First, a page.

Cooler computing through statistical physics?

Recent breakthroughs in the field of nonequilibrium statistical physics have revealed opportunities to advance the "thermodynamics of computation," a field that could have far-reaching consequences for how we understand, and engineer, our computers.

Studying Mars on Earth: Planetary scientist conducting astrobiological research in Mojave Desert

Northern Arizona University assistant professor Christopher Edwards was recently awarded a $1.2 million grant from NASA to understand the habitability of Mars by studying extreme, Mars-like environments on Earth.

Studying Mars on Earth: Planetary scientist conducting astrobiological research in Mojave Desert

Christopher Edwards received a $1.2 million grant from the PSTAR program to explore extreme environments on Earth for habitability and biosignatures, which can allow scientists to predict what to look for in space missions.

Perspectives on 10 Years of Discovery With Fermi

Ten years ago on this day, the Fermi Gamma-Ray Space Telescope (then called GLAST) was launched into space, beginning its mission to explore the most energetic light in the universe and the powerful cosmic processes that produce it.

Martian Dust Storms Ravage Rovers, Impact Future Mission Models

Don Banfield, a senior research associate specializing in planetary sciences at Cornell University, monitors dust storms and atmospheric science on the red planet. He says it's important to consider the risks associated with dust storms, like the one that has silenced the Opportunity rover, when designing future missions to Mars.

Astronaut and UVA Darden TEP Alumnus Scott Tingle Reflects on Six Months in Space

Astronaut Scott Tingle (TEP '15) landed safely back on terra firma 3 June, as his 168-day voyage on the International Space Station (ISS) concluded with a parachute landing in the desert of Kazakhstan

UF/IFAS Researcher to Experiment With Algae in Space

A University of Florida scientist will use the International Space Station to see if algae can help recycle carbon dioxide and eventually be used to help make plastics, resins and even food.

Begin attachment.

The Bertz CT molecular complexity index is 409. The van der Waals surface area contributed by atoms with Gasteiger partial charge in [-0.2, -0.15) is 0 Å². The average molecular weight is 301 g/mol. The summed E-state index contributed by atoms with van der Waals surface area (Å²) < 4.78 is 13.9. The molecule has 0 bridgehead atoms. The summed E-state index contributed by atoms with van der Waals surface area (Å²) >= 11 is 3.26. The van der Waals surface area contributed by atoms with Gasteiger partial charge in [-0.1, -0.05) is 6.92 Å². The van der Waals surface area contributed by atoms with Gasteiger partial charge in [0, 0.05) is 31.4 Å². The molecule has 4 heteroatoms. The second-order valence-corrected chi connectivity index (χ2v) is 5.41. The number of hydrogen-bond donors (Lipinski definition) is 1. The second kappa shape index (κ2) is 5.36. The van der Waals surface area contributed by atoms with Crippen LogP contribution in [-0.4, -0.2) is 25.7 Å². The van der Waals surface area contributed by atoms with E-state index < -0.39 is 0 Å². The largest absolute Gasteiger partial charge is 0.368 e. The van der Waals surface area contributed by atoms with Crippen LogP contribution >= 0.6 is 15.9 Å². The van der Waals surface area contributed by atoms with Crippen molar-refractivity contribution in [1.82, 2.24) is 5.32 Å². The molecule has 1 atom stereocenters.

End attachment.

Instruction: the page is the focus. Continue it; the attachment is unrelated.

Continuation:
ORNL Launches Summit Supercomputer

The U.S. Department of Energy's Oak Ridge National Laboratory today unveiled Summit as the world's most powerful and smartest scientific supercomputer.

UNH Researchers Land Roles in NASA Mission to Study Outer Solar System

Researchers and engineers from the University of New Hampshire's Space Science Center (SSC) have been selected to be a part of a science mission by the National Aeronautics and Space Administration (NASA) to sample, analyze, and map particles streaming to Earth from the edges of interstellar space.

New Algorithm Enhances Ptychographic Image Reconstruction

Researchers from Berkeley Lab's Computational Research Division, the University of Texas at Dallas and Tianjin Normal University have developed an algorithmic model that enhances the image reconstruction capabilities of an algorithmic framework and computer software used to reconstruct millions of phases of ptychographic image data per second.

Scientists From Around the World Come to New Jersey to Discuss How to Control Plasma-Surface Interactions for Fusion

Article about 23rd international biennial conference on plasma surface interactions in controlled fusion devices to be held June 17-22 at Princeton University.

Celebrating 50 Years of Evaluated Nuclear Data

A library of nuclear reaction information first published in 1968 undergoes its eighth major update, which will be used by scientists and engineers worldwide in applications including nuclear physics, astrophysics, energy, medicine, and nonproliferation and safety.

The Secret to Measuring an Antineutrino's Energy

Scientists are developing better models that describe both neutrino and antineutrino data, which can offer insights into the nature of the universe.

Argonne's TechConnect Hat Trick